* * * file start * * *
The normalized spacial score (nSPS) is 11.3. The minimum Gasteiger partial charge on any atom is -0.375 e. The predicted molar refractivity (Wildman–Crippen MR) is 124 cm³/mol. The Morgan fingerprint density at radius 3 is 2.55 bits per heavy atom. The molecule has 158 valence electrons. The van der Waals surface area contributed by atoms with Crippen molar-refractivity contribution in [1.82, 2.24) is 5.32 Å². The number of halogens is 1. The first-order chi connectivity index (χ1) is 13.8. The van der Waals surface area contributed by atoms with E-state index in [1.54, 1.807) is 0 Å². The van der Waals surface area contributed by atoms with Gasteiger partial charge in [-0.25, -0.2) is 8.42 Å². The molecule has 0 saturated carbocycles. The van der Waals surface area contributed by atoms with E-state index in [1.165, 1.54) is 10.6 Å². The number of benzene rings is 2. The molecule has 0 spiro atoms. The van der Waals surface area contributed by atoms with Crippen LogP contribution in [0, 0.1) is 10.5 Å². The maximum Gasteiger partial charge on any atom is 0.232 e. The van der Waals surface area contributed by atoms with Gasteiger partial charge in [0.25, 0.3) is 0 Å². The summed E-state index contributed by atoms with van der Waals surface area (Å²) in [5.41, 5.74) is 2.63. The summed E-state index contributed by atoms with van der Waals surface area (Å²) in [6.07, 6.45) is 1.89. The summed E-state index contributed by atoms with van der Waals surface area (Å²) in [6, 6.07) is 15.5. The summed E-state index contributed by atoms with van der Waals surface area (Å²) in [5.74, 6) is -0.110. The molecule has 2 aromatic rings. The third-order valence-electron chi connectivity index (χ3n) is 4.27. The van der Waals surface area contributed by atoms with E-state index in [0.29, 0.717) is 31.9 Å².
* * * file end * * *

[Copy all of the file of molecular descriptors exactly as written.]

The normalized spacial score (nSPS) is 11.3. The minimum Gasteiger partial charge on any atom is -0.375 e. The predicted molar refractivity (Wildman–Crippen MR) is 124 cm³/mol. The Morgan fingerprint density at radius 3 is 2.55 bits per heavy atom. The molecule has 158 valence electrons. The van der Waals surface area contributed by atoms with Crippen molar-refractivity contribution in [1.82, 2.24) is 5.32 Å². The number of halogens is 1. The first-order chi connectivity index (χ1) is 13.8. The van der Waals surface area contributed by atoms with E-state index in [1.54, 1.807) is 0 Å². The van der Waals surface area contributed by atoms with Gasteiger partial charge in [-0.25, -0.2) is 8.42 Å². The molecule has 0 saturated carbocycles. The van der Waals surface area contributed by atoms with E-state index in [1.165, 1.54) is 10.6 Å². The number of benzene rings is 2. The molecule has 0 spiro atoms. The van der Waals surface area contributed by atoms with Crippen LogP contribution in [0, 0.1) is 10.5 Å². The maximum Gasteiger partial charge on any atom is 0.232 e. The van der Waals surface area contributed by atoms with Gasteiger partial charge in [0.25, 0.3) is 0 Å². The summed E-state index contributed by atoms with van der Waals surface area (Å²) in [5.41, 5.74) is 2.63. The summed E-state index contributed by atoms with van der Waals surface area (Å²) in [6.07, 6.45) is 1.89. The summed E-state index contributed by atoms with van der Waals surface area (Å²) in [6, 6.07) is 15.5. The summed E-state index contributed by atoms with van der Waals surface area (Å²) in [5.74, 6) is -0.110. The molecule has 2 aromatic rings. The third-order valence-electron chi connectivity index (χ3n) is 4.27. The van der Waals surface area contributed by atoms with E-state index in [0.29, 0.717) is 31.9 Å².